* A guaranteed annuity secures you a pre-determined income for the rest of your life. There are different types of guaranteed annuities.
Why savings and investment are important to retirement fund members:
Savings and investments provide individuals with financial security and independence as they retire from work – or find themselves unemployed due to disability, retrenchment etc.;
Savings can reduce the burden of care on government and society (taxpayers), especially considering that people are increasingly living longer;
Savings and investment by ordinary workers play a crucial role in the economy. As such, long-term savings can fuel economic growth;
Regular saving and investing throughout an individual’s working life contributes to wealth creation, which in turn can contribute to a more prosperous and equal society;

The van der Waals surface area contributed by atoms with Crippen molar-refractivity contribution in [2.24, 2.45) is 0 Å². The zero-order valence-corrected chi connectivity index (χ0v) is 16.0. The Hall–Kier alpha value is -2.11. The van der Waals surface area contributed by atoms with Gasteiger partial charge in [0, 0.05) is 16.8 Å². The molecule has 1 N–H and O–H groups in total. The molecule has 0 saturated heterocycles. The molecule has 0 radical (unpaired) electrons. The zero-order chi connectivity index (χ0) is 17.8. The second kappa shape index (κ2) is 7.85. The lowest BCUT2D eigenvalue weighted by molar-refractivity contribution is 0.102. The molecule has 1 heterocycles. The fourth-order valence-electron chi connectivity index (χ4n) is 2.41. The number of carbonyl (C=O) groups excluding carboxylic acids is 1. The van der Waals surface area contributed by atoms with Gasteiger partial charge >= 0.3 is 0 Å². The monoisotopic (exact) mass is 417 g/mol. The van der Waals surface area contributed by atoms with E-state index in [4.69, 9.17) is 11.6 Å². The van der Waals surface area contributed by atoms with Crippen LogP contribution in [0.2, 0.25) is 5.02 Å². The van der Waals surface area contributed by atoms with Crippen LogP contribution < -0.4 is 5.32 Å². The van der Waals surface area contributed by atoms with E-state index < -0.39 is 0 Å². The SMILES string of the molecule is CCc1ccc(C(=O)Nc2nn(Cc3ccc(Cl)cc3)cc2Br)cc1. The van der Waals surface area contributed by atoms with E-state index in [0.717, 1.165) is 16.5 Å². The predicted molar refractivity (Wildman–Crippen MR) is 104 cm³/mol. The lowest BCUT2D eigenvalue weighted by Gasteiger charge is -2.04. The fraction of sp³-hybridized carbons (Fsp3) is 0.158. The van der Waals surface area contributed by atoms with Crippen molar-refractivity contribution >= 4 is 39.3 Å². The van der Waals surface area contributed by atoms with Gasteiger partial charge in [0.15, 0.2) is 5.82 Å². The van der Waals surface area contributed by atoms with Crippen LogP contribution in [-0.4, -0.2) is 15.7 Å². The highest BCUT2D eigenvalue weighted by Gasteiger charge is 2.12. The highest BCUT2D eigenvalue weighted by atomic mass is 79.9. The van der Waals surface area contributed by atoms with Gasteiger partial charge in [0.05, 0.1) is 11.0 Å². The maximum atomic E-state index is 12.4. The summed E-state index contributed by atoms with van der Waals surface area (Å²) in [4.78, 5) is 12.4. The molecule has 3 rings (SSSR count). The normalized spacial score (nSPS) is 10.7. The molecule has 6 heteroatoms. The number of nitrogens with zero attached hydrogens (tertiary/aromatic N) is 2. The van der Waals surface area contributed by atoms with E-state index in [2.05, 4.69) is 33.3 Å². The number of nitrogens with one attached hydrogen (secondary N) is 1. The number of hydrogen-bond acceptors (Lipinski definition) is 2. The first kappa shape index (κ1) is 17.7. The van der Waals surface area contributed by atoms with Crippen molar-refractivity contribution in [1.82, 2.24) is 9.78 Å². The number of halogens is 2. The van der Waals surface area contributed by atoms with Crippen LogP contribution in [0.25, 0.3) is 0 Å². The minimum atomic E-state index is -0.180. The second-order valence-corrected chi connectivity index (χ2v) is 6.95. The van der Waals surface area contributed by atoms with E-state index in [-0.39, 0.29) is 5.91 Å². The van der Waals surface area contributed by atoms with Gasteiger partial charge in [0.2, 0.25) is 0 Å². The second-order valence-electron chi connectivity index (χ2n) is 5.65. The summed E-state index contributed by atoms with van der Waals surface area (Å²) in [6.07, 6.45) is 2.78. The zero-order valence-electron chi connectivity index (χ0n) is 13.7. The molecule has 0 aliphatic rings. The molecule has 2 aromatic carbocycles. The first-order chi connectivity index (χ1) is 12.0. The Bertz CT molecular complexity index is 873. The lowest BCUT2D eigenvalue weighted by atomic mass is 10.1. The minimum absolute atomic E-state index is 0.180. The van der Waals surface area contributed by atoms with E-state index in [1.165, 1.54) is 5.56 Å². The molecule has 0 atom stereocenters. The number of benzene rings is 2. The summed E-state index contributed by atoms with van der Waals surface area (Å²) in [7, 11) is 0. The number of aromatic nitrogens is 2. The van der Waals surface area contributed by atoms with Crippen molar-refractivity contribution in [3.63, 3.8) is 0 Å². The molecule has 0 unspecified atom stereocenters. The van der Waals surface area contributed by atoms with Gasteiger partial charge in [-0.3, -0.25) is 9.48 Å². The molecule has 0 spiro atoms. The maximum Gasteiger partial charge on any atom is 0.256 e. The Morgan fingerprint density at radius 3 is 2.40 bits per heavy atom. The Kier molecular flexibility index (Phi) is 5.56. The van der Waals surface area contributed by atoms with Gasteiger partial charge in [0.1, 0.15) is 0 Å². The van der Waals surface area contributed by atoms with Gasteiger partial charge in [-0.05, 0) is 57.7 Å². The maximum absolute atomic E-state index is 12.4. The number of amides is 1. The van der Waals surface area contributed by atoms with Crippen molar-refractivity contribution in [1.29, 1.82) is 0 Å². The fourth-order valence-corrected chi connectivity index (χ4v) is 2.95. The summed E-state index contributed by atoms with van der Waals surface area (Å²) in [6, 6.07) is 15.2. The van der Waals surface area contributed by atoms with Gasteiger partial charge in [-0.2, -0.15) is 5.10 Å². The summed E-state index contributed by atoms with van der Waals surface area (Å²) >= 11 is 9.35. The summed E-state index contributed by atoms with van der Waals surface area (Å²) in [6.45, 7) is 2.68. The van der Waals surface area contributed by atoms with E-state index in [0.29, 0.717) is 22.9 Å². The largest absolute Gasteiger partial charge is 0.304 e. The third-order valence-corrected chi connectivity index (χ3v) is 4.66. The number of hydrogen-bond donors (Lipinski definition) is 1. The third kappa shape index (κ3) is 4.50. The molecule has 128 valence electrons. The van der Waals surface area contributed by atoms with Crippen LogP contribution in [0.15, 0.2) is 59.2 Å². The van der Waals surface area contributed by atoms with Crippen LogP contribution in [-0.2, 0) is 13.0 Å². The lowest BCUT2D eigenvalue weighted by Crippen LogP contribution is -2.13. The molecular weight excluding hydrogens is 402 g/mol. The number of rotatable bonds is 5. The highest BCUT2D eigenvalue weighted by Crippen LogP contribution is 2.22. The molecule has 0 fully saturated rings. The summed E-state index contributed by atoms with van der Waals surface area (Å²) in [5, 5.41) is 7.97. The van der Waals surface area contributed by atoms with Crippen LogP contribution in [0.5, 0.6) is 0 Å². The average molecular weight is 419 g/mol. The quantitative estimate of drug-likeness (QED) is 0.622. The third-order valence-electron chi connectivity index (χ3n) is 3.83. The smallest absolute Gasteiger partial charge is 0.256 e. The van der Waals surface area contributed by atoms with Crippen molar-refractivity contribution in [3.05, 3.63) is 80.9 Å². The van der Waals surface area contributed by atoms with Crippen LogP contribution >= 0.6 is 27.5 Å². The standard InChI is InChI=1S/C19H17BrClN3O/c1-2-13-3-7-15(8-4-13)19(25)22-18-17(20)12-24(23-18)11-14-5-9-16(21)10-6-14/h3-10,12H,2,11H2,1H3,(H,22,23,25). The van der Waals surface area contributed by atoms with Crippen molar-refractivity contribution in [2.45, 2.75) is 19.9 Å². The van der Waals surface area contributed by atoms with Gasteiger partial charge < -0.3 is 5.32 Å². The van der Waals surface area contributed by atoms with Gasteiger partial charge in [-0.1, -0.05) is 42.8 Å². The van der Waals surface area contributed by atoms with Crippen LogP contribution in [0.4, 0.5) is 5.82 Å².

Retirement fund savings are, in the overwhelming majority of cases, the only form of savings for working South Africans.
How South Africans save and invest for retirement?
There are a number of different savings and investment vehicles available for savings and investments10 , all of which serve a unique purpose:
- Short-term deposits: Investments are made into an interest-bearing deposit account at banks or other financial institutions. Although the minimum investment amounts vary from institution to institution, entry level savings and investment amounts are quite low in comparison to other forms of investing. There is also generally speaking less investment risk (being loss of capital) to the investor when compared to investing in equities or shares for example.
- Unit Trusts: Unit trusts, or collective investment schemes, are a unitised portfolio of investments which are managed by a fund manager according to a specific investment mandate detailing the objectives of the portfolio. Unit trusts / collective investment schemes allow the retail investor access to various asset classes with varying levels of risk and investment term. A unit trust investor can invest via a monthly debit order or a lump sum deposit, following which the unit trust management company buys underlying asset classes such as shares, bonds or property11 .